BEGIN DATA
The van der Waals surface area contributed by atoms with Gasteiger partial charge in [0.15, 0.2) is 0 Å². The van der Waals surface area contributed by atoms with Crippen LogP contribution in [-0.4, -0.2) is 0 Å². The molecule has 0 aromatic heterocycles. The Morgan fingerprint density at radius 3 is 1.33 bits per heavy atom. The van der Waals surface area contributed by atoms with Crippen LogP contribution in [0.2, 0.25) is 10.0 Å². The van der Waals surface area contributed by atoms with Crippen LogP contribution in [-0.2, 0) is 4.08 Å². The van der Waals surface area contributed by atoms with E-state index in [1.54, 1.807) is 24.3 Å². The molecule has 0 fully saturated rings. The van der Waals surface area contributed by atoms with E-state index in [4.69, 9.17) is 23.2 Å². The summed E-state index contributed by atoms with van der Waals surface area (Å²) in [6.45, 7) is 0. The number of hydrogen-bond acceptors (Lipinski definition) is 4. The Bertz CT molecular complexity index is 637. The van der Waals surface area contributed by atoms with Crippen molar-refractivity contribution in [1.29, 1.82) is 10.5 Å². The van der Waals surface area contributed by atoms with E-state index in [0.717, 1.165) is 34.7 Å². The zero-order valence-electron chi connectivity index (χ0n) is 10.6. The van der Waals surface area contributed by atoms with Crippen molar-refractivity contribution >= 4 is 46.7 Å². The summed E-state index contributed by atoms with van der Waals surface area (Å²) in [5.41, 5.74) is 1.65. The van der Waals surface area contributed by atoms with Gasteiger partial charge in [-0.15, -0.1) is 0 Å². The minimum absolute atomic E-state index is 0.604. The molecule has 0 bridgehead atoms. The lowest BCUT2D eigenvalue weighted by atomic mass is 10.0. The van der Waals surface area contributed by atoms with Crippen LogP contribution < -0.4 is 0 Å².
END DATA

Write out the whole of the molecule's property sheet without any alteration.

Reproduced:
The van der Waals surface area contributed by atoms with Gasteiger partial charge in [0.15, 0.2) is 0 Å². The van der Waals surface area contributed by atoms with Crippen LogP contribution in [-0.4, -0.2) is 0 Å². The molecule has 0 aromatic heterocycles. The Morgan fingerprint density at radius 3 is 1.33 bits per heavy atom. The van der Waals surface area contributed by atoms with Crippen LogP contribution in [0.2, 0.25) is 10.0 Å². The van der Waals surface area contributed by atoms with Crippen LogP contribution in [-0.2, 0) is 4.08 Å². The van der Waals surface area contributed by atoms with E-state index in [1.54, 1.807) is 24.3 Å². The molecule has 0 fully saturated rings. The van der Waals surface area contributed by atoms with E-state index in [4.69, 9.17) is 23.2 Å². The summed E-state index contributed by atoms with van der Waals surface area (Å²) in [6.45, 7) is 0. The number of hydrogen-bond acceptors (Lipinski definition) is 4. The Bertz CT molecular complexity index is 637. The van der Waals surface area contributed by atoms with Crippen molar-refractivity contribution in [1.29, 1.82) is 10.5 Å². The van der Waals surface area contributed by atoms with E-state index in [0.717, 1.165) is 34.7 Å². The zero-order valence-electron chi connectivity index (χ0n) is 10.6. The van der Waals surface area contributed by atoms with Crippen molar-refractivity contribution >= 4 is 46.7 Å². The summed E-state index contributed by atoms with van der Waals surface area (Å²) in [5.41, 5.74) is 1.65. The van der Waals surface area contributed by atoms with Gasteiger partial charge in [-0.15, -0.1) is 0 Å². The minimum absolute atomic E-state index is 0.604. The molecule has 0 bridgehead atoms. The lowest BCUT2D eigenvalue weighted by atomic mass is 10.0. The van der Waals surface area contributed by atoms with Crippen LogP contribution < -0.4 is 0 Å².